Originally published in the Bangor Daily News on July 7, 2020.
Sen. Susan Collins’ support for Brett Kavanaugh was one of the most significant decisions of her career, both because of its political import and for what it says about the senator’s judgment and credibility. In light of last week’s abortion ruling, Collins’ rationale keeps looking bad.
When Collins voted for Kavanaugh in October 2018, she claimed that reproductive rights advocates had it wrong. While they saw Kavanaugh as threatening women’s right to have a safe, legal abortion, Collins argued that Kavanaugh respected precedent and was no threat.
But it is Collins who misstated what a key legal decision means and, by portraying it inaccurately, misrepresented Kavanaugh’s position.
This involves a case you might not have heard of. It is certainly less well known than Roe v. Wade, which held in 1973 that, before fetal viability, states cannot limit women’s freedom to choose an abortion.
The critical case is Planned Parenthood of Southeastern Pennsylvania v. Casey. Decided in 1992, the title is often shortened to Casey, and it concerned laws passed in 1988 and 1989.
Pennsylvania lawmakers had limited abortion in four ways. One, women would have to wait 24 hours before having an abortion. Two, women had to hear information about abortion. Three, minors needed a parent’s consent or that of a judge. Four, a married woman needed to notify her husband that she intended to have an abortion. All but the fourth were ruled constitutional.
Beyond these details, the big outcome was that Casey allowed states to put some restrictions on abortion, including ones that would limit women’s ability to access an abortion. Limits were OK unless the majority of the Supreme Court decided the state created an “undue burden,” restricting women’s rights too much.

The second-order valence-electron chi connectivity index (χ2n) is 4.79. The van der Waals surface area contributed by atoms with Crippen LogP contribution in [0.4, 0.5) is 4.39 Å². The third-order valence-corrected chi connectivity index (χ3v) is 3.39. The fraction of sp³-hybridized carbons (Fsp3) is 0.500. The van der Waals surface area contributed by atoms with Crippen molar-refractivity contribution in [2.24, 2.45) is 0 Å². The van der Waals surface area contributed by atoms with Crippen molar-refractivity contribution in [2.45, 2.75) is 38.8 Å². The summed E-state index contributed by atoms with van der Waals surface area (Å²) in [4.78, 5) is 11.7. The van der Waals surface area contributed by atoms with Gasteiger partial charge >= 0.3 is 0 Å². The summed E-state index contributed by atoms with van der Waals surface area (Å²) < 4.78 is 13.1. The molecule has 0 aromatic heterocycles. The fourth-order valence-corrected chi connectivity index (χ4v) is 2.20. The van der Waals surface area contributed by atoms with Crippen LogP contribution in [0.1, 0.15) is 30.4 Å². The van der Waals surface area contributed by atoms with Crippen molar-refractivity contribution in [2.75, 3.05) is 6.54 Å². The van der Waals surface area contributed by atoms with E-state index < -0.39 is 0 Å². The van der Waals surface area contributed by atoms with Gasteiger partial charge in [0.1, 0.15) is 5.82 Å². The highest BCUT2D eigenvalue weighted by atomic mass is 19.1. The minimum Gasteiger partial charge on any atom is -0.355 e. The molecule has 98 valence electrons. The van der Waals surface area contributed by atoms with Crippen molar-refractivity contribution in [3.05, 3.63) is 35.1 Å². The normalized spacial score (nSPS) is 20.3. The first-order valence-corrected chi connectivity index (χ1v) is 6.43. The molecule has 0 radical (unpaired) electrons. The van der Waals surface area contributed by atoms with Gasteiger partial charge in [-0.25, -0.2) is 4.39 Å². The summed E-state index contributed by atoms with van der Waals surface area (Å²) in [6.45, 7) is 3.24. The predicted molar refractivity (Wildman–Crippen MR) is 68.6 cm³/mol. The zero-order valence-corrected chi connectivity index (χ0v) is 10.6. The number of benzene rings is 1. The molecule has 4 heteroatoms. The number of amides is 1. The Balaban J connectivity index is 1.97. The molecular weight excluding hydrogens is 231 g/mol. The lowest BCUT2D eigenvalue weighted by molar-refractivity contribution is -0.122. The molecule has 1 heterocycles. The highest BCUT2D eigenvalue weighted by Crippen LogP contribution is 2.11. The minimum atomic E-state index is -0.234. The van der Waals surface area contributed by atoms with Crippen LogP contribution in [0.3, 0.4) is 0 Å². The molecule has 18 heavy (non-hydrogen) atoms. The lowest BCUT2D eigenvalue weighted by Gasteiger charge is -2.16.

Whether you’ve heard of Casey, Collins certainly has. She mentioned it four times when she explained why she was voting for Kavanaugh to sit on the Supreme Court.
In the same speech Collins said that “protecting” abortion rights “is important to me.” Collins contended that Kavanaugh’s support of Casey as a precedent meant that Kavanaugh would not undermine women’s reproductive rights and consistently characterized Casey as supporting abortion rights.
But Collins’ description of Casey is inadequate and misleading.
While Casey didn’t let states ban abortion outright, it did allow them to make it harder to get an abortion. As legal analyst Jessica Mason Pieklo told Vox, “Casey opened the door for a whole host of restrictions that would have probably been unconstitutional under a straight Roe analysis.”
After the Casey decision, many state legislatures passed all sorts of limits into law, including requiring women to pay for and watch an ultrasound even when doctors say the test is not needed and making women wait a day afterwards to have an abortion. Half of the states now have some sort of ultrasound abortion law.
Justice Stephen Breyer found that the Louisiana law would “result in a drastic reduction in the number and geographic distribution of abortion providers” and create “substantial obstacles in the path of women seeking an abortion.”
But, if Justice Kavanaugh’s view had prevailed, the law would have gone into effect.
And, despite Collins saying Kavanaugh respected precedent, he did not. Kavanaugh voted to uphold the Louisiana law even though, as Chief Justice John Roberts noted, four years ago the court invalidated “a nearly identical Texas law.”
When announcing his vote against Kavanaugh, Sen. Angus King said that, regarding abortion rights, Kavanaugh “will almost certainly vote to whittle away … protections, leaving not much more than a hollow shell.”
Amy Fried is chair of the Department of Political Science at the University of Maine. Her views are her own and do not represent those of any group with which she is affiliated.